Delirious New York is a piece of written architecture. For its author, writing is not a secondary activity subordinate to building, but the opposite: before turning to architecture, Koolhaas first trained as a screenwriter and then worked as a journalist, and the text for Delirious New York preceded any built project. Writing (on) architecture is for Koolhaas not an explanatory/reflexive activity in retrospect, but a generative activity indispensable for design. What interests him is not so much the performative aspect of writing but the fundamentally textual nature of an architectural project. In his view, the architect is an intellectual figure involved in discourse rather than an artist who is primarily concerned with finding or giving form. In other words, Koolhaas privileges the conceptual over the artistic.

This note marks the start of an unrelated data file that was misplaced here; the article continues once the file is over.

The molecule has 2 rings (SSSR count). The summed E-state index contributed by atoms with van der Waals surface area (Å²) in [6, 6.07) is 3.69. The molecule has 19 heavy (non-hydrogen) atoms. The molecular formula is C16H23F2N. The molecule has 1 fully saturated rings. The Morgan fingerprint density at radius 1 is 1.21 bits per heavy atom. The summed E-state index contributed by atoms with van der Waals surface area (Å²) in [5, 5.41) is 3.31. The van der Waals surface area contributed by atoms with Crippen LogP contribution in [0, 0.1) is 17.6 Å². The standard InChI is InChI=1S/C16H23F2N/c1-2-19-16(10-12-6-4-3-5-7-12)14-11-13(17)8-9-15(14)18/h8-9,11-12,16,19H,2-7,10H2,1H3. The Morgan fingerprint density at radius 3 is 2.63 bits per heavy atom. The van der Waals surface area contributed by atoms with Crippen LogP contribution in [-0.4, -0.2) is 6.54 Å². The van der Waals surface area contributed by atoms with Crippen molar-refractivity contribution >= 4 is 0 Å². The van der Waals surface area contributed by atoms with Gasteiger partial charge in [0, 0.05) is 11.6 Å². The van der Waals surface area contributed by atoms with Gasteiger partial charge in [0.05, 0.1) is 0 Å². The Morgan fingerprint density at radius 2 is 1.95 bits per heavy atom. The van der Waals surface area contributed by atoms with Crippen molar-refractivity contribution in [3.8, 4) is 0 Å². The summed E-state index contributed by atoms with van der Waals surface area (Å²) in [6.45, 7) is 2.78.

Building and writing are thus related due to their conceptual dimension. This affinity is also expressed in the structure of Delirious New York. Each chapter is made up of a large number of short paragraphs, all of which are headed by a single word. In the section on Coney Island, for instance, a successive reading of these headings leads to a quasi-Dadaist chain of terms and associations: MODEL—STRIP—CONNECTION—TRACKS—TOWER—FLOTSAM—BRIDGE—TRAJECTORY—ELECTRICITY—CYLINDERS—HORSES—FORMULA—ASTRONAUTS—THEORY—INFRASTRUCTURE, and so forth. The structure of the text is similar to that of an encyclopedia or a dictionary, where unrelated concepts are presented side by side spatially—though Delirious New York does without alphabetical order (while Koolhaas’s later manifesto, S,M,L,XL , references and parodies such traditional systems of the organization and storing of knowledge by including an alphabetical list of terms that runs throughout the entire book).